There’s a lot of art and opinion I don’t like in the world and some of it makes me mad and some of it makes me uncomfortable. Ellis, for example, loved horror movies in his youth while I’ve always hated them and scenes of even absurd horror violence can still worm into my mind and rob my sleep. But I don’t agitate against horror movies. I don’t demand that they aren’t distributed or made available to others, though I surely have every right to do so.

There’s ultimately a difference, and it’s deeper than a legal one, between saying “I don’t like something or somebody,” and saying, “Those things should not exist, those people should not be allowed employment in industries where I can see them.” It’s also funny and telling that our society is highly judgmental over who gets to be an actor, director or writer for a living but that we’re almost entirely unconcerned about who foams our cappuccino. Some of those baristas probably have hair curling opinions.

Ellis fans will also want to read White because there’s a lot of cool detail about the mindset that led to Less Than Zero and the creation of the Ellis-verse that includes all of his books. I was only a little disappointed that Glamorama isn’t mentioned at all.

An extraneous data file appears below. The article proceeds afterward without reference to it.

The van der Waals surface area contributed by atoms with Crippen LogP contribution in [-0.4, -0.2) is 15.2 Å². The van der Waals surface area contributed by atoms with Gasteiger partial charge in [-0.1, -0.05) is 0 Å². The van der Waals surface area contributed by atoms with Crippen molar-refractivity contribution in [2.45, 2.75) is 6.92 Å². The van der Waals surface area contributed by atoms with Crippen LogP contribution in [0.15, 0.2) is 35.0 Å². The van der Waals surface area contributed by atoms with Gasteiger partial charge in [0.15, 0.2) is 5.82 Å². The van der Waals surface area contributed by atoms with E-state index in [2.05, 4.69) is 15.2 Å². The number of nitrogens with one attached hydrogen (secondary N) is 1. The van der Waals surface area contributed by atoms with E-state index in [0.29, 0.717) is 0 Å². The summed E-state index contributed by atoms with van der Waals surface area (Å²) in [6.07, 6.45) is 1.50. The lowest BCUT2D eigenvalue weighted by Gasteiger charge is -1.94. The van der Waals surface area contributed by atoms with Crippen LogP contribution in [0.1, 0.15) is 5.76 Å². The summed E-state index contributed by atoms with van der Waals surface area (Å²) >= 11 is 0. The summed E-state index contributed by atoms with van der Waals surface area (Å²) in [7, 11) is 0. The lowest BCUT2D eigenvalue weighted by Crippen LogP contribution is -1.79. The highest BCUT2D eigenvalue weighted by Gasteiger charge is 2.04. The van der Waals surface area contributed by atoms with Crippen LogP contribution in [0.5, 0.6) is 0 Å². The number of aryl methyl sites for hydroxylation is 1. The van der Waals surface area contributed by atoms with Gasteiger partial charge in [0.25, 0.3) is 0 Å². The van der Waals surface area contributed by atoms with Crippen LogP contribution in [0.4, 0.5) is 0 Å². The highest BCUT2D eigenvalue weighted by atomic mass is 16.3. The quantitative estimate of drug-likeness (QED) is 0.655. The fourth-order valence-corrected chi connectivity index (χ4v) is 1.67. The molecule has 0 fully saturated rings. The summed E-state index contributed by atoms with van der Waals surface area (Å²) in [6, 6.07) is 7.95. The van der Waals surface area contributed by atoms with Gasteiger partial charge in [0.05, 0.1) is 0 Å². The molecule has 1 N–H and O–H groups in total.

U.S. Think Pieces, 1-3 Months from now

Let’s get a jump on this. We all know what we’re going to be reading on The Vulture, Slate, Vox, Jezebel and the like in a few months:

My Emerging from Self-Quarantine Diary

Dealing With Your Co-Workers in Person Again

I’m an Introvert and Want to Stay Quarantined

The Ten Best Meals I Ate Alone Last Month

Why I’m Still Never Getting on a Cruise Ship

Brooklyn Parents Can’t Get Test Prep Money Back Over Cancelled Tests

I Fell In Love with My Home Assistant While Under Quarantine

Can We At Least Not Bring Back Office Parties?

photo by Brad Neathery

Plague Time Reading

Everywhere I turn, I’m seeing lists of movies to watch and shows to binge while under self-imposed (or, outside the U.S., government-imposed) quarantine. But this is really the best time for reading.

Haaretz has put together a list of novels for the novel corona virus, including Jose Saramago’s eerie Blindness, The Last Man by Mary Shelley, The Plague (natch) by Albert Camus and Love in the Time of Cholera (also natch) by Gabriel Garcia Marquez.

photo by Conor Rabbett

Personally, I’d spin a quarantine reading list in another direction entirely. I would avoid books about pandemics and seek out comedies, farces and fantasies. My current booklist includes:

Until the End of Time by physicist Brian Greene

White by Brett Easton Ellis

Algiers, Third World Capital by Elaine Mokhtefi

The Complete Works of Fante Bukowski by Noah van Skiver (ships next Tuesday)

The Ongoing Censorship of Woody Allen

Today’s contribution is a link to my opinion commentary at MovieMaker magazine, a publication that has supported the independent film industry and the visions of thousands of artists, since 1992.

Please read about it here.

Read Fleishman — It’s as Good as They Say

It’s a little weird to push a debut novel that’s already won rave reviews, comparisons to Phillip Roth, a nomination for the National Book Award and was subject of a 10 producer bidding war for limited series rights (won last fall by FX).

But I absolutely loved this novel.